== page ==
PINE BLUFF ARSENAL, Ark. -- Pine Bluff Arsenal hosted Brig. Gen. Michelle M.T. Letcher, Commanding General, Joint Munitions Command on Sept. 16. The visit was part of a quarterly update of the munitions organic industrial base (OIB), and JMC's subordinate arsenals, depots, ammunition plants and activities.

Letcher met with commanders Col. Luis Ortiz, PBA, and Lt. Col. Anthony Kazor, Commander, Radford Army Ammunition Plant, along with Joseph Kennedy, Jr., Commander's Representative from Holston Army Ammunition Plant, as well as PBA's key leadership.

Holston's portion of the update, presented by Kennedy, focused on four issues: Industrial Waste Water, Open Burning, RDX Expansion and ANSOL.

"The good news for the past 12 months is we have been fully compliant," said Kennedy of the industrial waste water issues. "We have also been successful with our public forum meetings in regards to open burning issues. Our next forum is scheduled for January 2020."

Radford's update, presented by Kazor, focused on the plant's Nitrocellulose Modernization and the EWI/CWP Modernization Projects. Updated on both project's current status, project schedule and path forward for the next 90 days was presented.

Letcher remained focused on contractual timelines that deliver readiness to the Warfighter. "Clearly what Joe (Kennedy) and Lt. Col. Kazor are briefing me is important to our modernization efforts but more importantly, delivering readiness. . I want to ensure leaders at all levels continue to drive these projects across the finish line," Letcher stated.

During the Arsenal's portion of the briefing, Ortiz explained several areas the Arsenal is contributing to Army Readiness. He specifically highlighted accountability and auditability.

Letcher suggested using Pine Bluff's supply management as a model for best practice across the other JMC installation struggling with hand receipt inventories.

Some milestones were also highlighted by Ortiz about the Dismounted Reconnaissance, Sets, Kits and Outfits projects. "This project was initiated with less than $12 million in funding. The Arsenal has provided significant savings to the Army, and is the sole producer of DRSKO due to a contract expiration by a civilian company," he said. "We are currently doing production order up until the year 2025 and then will provide sustainment."

Ortiz said the expert work with DRSKO by PBA has translated into work on another production item -- the Analytical Laboratory System-Modified Work Order. "These mobile labs are used to provide homeland security to our nation," he said, explaining this area was on the general's afternoon tour schedule.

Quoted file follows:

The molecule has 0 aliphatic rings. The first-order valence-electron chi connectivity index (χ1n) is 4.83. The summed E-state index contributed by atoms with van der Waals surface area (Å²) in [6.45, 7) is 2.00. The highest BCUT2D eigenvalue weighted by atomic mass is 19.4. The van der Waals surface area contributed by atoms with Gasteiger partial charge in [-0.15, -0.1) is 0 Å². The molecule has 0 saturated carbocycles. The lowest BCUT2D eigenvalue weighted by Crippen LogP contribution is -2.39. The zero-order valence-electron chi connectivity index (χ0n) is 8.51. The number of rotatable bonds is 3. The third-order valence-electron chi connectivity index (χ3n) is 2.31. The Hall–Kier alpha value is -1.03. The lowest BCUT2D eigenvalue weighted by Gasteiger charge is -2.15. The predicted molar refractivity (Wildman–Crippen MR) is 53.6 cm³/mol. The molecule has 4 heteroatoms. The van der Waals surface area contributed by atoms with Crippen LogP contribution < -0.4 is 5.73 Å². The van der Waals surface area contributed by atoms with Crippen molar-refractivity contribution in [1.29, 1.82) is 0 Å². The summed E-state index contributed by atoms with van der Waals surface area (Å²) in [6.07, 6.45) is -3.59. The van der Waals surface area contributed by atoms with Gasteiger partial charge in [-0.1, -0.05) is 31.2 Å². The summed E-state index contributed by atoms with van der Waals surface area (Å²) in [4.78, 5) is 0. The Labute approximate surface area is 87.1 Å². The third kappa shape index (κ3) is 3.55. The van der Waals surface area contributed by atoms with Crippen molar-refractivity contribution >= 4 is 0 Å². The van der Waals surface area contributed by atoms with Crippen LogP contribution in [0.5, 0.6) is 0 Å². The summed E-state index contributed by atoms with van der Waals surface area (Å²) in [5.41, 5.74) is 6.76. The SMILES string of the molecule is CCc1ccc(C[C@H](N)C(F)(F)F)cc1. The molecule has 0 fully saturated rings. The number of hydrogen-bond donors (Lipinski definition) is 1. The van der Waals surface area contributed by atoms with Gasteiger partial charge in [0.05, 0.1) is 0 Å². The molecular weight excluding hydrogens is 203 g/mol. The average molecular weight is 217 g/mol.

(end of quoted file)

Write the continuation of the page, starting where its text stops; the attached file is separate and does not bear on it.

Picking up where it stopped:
The Arsenal commander provided some facts about the M18 colored smoke grenade production. "The Arsenal has produced approximately four million grenades without a failed acceptance test," he said. "We will also tour this area this afternoon. The Arsenal is on track with production orders through fiscal year 2022 with expected buys through fiscal year 2025."

Safety was another big milestone for Pine Bluff with Ortiz reporting an estimated 2.1 million plus hours worked without a lost time injury.

During the afternoon, Letcher toured and observed production at four of PBA's critical mission capabilities including strategic ammunition and chemical biological defense production area, highlighted by the Arsenal's professional, state-of-the-art workforce.

Tour stops included M18 colored smoke grenade production, a long-standing mission at Pine Bluff for 60-plus years; the Analytical Laboratory System-Modified Work Order, used by the National Guard for analyzing chemical warfare agents, and other industrial/biological agents; M8E1 Chemical Biological Protective Shelter facility, another long-standing mission for PBA in the area of production, repair and refurbishment; and large filter production.

Pine Bluff Arsenal, established Nov. 3, 1941, is "America's Arsenal" and provides critical capabilities to the Warfighter with specialized ammunition including illuminating, infrared, phosphorus and smoke, as well as varied chemical, biological, radiological and nuclear defense needs. It is one of 17 installations of the Joint Munitions Command, and one of 23 OIBs under the U.S. Army Materiel Command.